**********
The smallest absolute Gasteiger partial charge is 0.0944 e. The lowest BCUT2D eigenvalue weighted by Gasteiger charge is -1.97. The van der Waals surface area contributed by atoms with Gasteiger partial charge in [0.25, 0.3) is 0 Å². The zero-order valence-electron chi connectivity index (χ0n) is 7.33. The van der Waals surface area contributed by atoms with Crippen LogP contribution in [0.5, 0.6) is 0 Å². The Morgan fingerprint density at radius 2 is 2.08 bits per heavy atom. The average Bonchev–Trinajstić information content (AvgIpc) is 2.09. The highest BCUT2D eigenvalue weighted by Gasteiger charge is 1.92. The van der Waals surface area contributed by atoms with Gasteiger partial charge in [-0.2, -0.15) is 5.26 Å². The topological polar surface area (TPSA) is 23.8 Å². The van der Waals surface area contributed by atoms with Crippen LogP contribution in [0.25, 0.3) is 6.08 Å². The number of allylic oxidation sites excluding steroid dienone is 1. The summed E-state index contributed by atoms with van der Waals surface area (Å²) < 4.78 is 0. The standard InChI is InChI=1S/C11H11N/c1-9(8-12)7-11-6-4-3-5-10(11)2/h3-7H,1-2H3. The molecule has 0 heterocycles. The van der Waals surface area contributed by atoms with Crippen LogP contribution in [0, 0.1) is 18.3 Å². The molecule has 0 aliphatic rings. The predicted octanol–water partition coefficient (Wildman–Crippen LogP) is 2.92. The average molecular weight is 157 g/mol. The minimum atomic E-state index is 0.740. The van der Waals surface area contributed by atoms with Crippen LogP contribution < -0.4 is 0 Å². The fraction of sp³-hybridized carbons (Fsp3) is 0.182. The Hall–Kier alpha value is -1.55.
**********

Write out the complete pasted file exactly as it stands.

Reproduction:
The smallest absolute Gasteiger partial charge is 0.0944 e. The lowest BCUT2D eigenvalue weighted by Gasteiger charge is -1.97. The van der Waals surface area contributed by atoms with Gasteiger partial charge in [0.25, 0.3) is 0 Å². The zero-order valence-electron chi connectivity index (χ0n) is 7.33. The van der Waals surface area contributed by atoms with Crippen LogP contribution in [0.5, 0.6) is 0 Å². The Morgan fingerprint density at radius 2 is 2.08 bits per heavy atom. The average Bonchev–Trinajstić information content (AvgIpc) is 2.09. The highest BCUT2D eigenvalue weighted by Gasteiger charge is 1.92. The van der Waals surface area contributed by atoms with Gasteiger partial charge in [-0.2, -0.15) is 5.26 Å². The topological polar surface area (TPSA) is 23.8 Å². The van der Waals surface area contributed by atoms with Crippen LogP contribution in [0.25, 0.3) is 6.08 Å². The number of allylic oxidation sites excluding steroid dienone is 1. The summed E-state index contributed by atoms with van der Waals surface area (Å²) < 4.78 is 0. The standard InChI is InChI=1S/C11H11N/c1-9(8-12)7-11-6-4-3-5-10(11)2/h3-7H,1-2H3. The molecule has 0 heterocycles. The van der Waals surface area contributed by atoms with Crippen LogP contribution in [0, 0.1) is 18.3 Å². The molecule has 0 aliphatic rings. The predicted octanol–water partition coefficient (Wildman–Crippen LogP) is 2.92. The average molecular weight is 157 g/mol. The minimum atomic E-state index is 0.740. The van der Waals surface area contributed by atoms with Crippen LogP contribution < -0.4 is 0 Å². The fraction of sp³-hybridized carbons (Fsp3) is 0.182. The Hall–Kier alpha value is -1.55.